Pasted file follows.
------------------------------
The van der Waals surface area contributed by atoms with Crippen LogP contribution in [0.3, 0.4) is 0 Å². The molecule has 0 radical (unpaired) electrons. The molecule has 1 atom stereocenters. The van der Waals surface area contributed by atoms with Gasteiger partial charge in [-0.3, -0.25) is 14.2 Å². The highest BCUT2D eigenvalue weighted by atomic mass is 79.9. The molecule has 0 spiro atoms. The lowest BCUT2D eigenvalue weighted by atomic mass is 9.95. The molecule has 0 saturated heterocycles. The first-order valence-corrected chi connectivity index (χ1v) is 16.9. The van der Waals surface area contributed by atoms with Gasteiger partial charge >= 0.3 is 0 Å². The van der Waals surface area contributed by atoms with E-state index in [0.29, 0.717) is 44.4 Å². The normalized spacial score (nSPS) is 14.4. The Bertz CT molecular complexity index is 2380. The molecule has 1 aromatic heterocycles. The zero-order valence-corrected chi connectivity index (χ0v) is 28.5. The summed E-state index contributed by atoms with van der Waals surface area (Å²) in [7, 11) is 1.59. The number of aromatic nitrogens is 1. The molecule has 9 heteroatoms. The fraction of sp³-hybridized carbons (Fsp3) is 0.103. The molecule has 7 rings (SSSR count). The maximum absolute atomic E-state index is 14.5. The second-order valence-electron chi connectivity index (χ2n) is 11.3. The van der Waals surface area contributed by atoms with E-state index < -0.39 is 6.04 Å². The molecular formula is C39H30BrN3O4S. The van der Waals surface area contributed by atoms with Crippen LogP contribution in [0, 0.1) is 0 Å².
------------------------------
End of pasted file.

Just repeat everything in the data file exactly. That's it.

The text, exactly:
The van der Waals surface area contributed by atoms with Crippen LogP contribution in [0.3, 0.4) is 0 Å². The molecule has 0 radical (unpaired) electrons. The molecule has 1 atom stereocenters. The van der Waals surface area contributed by atoms with Gasteiger partial charge in [-0.3, -0.25) is 14.2 Å². The highest BCUT2D eigenvalue weighted by atomic mass is 79.9. The molecule has 0 spiro atoms. The lowest BCUT2D eigenvalue weighted by atomic mass is 9.95. The molecule has 0 saturated heterocycles. The first-order valence-corrected chi connectivity index (χ1v) is 16.9. The van der Waals surface area contributed by atoms with Gasteiger partial charge >= 0.3 is 0 Å². The van der Waals surface area contributed by atoms with E-state index in [0.29, 0.717) is 44.4 Å². The normalized spacial score (nSPS) is 14.4. The Bertz CT molecular complexity index is 2380. The molecule has 1 aromatic heterocycles. The zero-order valence-corrected chi connectivity index (χ0v) is 28.5. The summed E-state index contributed by atoms with van der Waals surface area (Å²) in [7, 11) is 1.59. The number of aromatic nitrogens is 1. The molecule has 9 heteroatoms. The fraction of sp³-hybridized carbons (Fsp3) is 0.103. The molecule has 7 rings (SSSR count). The maximum absolute atomic E-state index is 14.5. The second-order valence-electron chi connectivity index (χ2n) is 11.3. The van der Waals surface area contributed by atoms with E-state index < -0.39 is 6.04 Å². The molecular formula is C39H30BrN3O4S. The van der Waals surface area contributed by atoms with Crippen LogP contribution in [0, 0.1) is 0 Å².